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Spend any amount of time with CMOs these days and you're likely to hear a lot about digital transformation and digital disruption. I know I have. As marketers, we see forces such as mobile, social and cloud computing changing everything about the way business happens, and we know that embracing digital is the only way we'll keep pace. It's the kind of thing that keeps us up at night: In a recent study, 67% of CMO respondents said they intend to reassess their strategic direction due to tech advances disrupting the marketplace.
Marketing leaders know that data and analytics will be central to their digital transformation, and they've dedicated themselves to understanding all kinds of applications to gain deeper insights into customers—from CRM, to social listening, to Web metrics. But to succeed in the future, CMOs are going to have to expand their expertise beyond those marketing tools to truly understand and leverage Big Data and analytics. To keep their organizations—and themselves—competitive, they'll need to understand the entire infrastructure that supports, processes and protects customer data through that software.
Why? Because the amount of data that marketers use now, though it has grown dramatically, is only a fraction of what we will use in the near future. CMOs are responsible for knowing everything, not just about the buyer but also about his or her experience, and for driving product and process innovation accordingly. Drawing a more complete picture of that customer will mean piecing together every bit of information possible—using, for example, granular transactional data in retail settings, security and fraud data in banking and even real-time genomic data in critical health-care situations.
Increasingly, data will come from the Internet of Things—Gartner estimates there will be 20.8 billion connected "things" worldwide by 2020, up from 6.4 billion this year—and from an ever-growing amount of unstructured data (think videos, images, GPS streams and any other data that are undefined).
Are CMOs ready for that day? Not exactly. In a recent study from the American Institute of CPAs, just 27% of C-level executives said they think their company makes "highly effective use of data," while 32% said access to all that data has made things worse for decision-making. Plus, according to the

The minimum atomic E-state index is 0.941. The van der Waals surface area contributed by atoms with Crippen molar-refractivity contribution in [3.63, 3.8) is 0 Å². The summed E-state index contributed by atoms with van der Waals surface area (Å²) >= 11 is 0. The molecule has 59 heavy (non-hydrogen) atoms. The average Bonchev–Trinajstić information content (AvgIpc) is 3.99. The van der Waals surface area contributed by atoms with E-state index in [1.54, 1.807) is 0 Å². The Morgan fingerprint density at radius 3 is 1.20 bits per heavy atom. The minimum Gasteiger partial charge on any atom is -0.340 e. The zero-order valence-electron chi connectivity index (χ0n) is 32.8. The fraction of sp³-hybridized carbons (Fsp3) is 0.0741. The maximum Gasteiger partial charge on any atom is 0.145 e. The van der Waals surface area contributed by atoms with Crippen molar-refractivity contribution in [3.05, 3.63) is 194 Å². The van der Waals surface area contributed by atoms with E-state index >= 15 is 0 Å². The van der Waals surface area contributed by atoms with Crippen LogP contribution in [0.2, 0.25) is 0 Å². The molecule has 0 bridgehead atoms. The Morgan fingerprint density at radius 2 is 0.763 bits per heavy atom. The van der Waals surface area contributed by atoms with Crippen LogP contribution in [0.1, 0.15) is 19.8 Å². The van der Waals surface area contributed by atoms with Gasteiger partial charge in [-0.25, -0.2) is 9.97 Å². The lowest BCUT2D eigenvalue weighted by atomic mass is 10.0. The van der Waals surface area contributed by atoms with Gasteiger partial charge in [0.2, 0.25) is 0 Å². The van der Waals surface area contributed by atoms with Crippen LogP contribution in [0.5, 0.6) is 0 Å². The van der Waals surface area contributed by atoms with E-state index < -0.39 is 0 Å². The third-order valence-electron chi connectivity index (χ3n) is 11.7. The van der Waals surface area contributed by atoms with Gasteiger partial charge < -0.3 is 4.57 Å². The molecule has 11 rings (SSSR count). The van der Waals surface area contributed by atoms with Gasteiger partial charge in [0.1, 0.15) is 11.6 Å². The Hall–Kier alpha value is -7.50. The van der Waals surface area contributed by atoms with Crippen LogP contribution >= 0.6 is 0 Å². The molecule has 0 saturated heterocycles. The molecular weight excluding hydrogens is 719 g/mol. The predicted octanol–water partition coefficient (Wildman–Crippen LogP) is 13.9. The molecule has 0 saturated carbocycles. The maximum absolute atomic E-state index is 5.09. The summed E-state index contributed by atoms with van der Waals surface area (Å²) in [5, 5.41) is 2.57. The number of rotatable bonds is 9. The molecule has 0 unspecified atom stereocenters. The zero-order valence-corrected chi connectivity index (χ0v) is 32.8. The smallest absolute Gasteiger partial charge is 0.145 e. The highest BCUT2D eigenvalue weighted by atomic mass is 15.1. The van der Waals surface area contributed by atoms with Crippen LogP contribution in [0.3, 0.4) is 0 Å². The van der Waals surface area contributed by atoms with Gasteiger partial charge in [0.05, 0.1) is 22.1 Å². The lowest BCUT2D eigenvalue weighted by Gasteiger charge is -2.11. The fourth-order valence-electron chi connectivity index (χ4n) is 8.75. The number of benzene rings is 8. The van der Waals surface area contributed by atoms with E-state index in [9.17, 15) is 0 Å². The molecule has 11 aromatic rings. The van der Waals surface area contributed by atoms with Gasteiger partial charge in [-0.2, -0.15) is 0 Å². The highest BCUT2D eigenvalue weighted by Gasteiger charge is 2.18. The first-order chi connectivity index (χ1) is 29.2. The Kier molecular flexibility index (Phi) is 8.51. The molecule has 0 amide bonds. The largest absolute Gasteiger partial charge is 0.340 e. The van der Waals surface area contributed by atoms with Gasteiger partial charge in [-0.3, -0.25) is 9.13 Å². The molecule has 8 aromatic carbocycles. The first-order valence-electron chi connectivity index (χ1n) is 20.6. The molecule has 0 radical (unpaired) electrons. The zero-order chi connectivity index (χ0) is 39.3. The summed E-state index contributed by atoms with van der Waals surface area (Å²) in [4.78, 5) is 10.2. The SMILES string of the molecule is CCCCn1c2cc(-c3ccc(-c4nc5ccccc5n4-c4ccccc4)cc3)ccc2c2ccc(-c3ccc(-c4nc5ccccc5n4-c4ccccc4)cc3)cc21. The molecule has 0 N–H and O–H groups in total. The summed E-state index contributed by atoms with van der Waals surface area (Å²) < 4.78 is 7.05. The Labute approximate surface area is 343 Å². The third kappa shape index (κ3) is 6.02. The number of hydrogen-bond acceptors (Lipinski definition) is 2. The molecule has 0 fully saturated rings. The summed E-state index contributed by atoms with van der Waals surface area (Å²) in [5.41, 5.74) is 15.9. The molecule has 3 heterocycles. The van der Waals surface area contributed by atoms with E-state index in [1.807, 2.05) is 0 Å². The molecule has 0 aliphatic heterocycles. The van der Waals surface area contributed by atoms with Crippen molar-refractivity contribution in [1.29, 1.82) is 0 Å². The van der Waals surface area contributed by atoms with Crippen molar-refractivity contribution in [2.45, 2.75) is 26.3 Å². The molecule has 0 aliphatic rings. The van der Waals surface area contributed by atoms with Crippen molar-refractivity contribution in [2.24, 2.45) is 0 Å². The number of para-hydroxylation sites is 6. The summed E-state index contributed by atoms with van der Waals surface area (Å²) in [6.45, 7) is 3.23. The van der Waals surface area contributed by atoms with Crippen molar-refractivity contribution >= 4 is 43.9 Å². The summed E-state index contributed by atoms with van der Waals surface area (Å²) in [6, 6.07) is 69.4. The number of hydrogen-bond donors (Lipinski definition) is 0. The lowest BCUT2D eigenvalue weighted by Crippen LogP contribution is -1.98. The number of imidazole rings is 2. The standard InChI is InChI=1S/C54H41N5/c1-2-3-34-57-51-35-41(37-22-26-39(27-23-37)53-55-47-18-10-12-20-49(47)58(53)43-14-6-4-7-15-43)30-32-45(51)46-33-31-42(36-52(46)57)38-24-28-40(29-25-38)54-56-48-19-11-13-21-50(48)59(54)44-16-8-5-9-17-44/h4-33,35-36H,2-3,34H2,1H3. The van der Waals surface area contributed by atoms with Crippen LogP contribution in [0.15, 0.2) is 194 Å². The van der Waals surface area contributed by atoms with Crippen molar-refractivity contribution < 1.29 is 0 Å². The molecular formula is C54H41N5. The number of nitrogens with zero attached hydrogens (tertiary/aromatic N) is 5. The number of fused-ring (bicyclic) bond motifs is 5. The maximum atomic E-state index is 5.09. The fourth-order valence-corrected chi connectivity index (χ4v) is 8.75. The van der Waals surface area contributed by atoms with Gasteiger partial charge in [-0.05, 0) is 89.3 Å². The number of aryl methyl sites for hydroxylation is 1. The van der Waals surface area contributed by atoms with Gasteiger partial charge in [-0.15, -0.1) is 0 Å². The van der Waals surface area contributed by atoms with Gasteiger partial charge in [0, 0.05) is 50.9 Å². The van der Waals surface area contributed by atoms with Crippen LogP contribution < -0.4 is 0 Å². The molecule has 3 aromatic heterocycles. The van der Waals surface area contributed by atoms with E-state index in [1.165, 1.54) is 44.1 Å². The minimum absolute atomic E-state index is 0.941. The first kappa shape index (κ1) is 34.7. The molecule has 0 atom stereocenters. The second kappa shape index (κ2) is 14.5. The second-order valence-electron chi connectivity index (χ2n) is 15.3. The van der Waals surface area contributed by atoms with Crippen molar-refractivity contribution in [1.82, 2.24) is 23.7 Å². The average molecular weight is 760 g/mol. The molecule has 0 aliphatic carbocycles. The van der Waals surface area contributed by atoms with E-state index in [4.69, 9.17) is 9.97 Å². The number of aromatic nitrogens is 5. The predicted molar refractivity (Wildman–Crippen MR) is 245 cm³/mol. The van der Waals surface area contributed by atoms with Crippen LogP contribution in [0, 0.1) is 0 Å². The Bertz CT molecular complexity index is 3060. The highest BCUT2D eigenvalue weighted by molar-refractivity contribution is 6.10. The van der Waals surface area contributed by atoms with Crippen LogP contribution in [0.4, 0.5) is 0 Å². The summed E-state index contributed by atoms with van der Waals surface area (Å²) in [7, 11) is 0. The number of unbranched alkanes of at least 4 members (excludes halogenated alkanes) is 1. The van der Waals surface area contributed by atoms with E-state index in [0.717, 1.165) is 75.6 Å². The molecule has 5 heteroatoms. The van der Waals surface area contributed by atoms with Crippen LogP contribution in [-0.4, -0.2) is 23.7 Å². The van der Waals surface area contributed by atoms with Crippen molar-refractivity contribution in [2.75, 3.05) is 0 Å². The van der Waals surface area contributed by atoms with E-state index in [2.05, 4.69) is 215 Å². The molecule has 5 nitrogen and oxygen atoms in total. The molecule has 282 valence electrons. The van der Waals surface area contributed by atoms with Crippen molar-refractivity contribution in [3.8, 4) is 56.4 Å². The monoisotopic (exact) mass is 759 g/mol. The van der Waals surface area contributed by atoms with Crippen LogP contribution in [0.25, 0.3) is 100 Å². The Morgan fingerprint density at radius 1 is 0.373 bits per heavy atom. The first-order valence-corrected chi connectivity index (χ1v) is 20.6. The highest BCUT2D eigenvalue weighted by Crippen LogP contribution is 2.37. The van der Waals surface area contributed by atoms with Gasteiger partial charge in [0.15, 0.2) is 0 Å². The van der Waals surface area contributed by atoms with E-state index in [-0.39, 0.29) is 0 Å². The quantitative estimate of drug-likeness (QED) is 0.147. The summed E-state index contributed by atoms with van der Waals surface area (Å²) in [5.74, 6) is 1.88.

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It's these more advanced analytics, the kind that turn information into insight and insight into action—all at a moment's notice—that will enable marketers to harness their true power. As they begin, they'll find that having the right infrastructure is critical to their efforts, improving the function they can get from their software and boosting returns across the board.
So how can marketers learn what they need to know? To be clear, CMOs won't have to be the organization's end-all authority on technology. But they'll need to better understand data center technology and innovations, and they'll have to know enough to work with the CIO to find solutions that will meet the needs of the business. The most successful companies will be the ones that effectively balance this yin and yang of the CMO's business requirements and the CIO's IT needs to achieve overarching goals.
It might sound daunting, but it doesn't have to be. CMOs can start by researching infrastructure and paying attention to trends and developments. They can seek to better understand the data that is at their fingertips and whether they're getting the most out of it.
Marketers who do this now will be better positioned to deliver the highly personalized, real-time, data-driven customer experiences that will define marketing—and business—success in the coming years. They'll be the driving force behind their organization's digital transformation. They'll be the CMOs of the future.
About the Author
Kimberly Storin is a marketing executive with a focus on re-architecting and turning around brand, go-to-market, sales and channel functions. She has deep expertise across all facets of marketing, including research, product branding, creative services, social media, demand generation, advertising and media, public relations and change management. She is currently VP-portfolio marketing for IBM Power Systems, responsible for the global Power Systems and OpenPOWER brand and marketing strategy. Kimberly was previously at AMD, Dell and Deloitte Consulting. She has an MBA from the University of Southern California and a BBA from the University of Texas at Austin.
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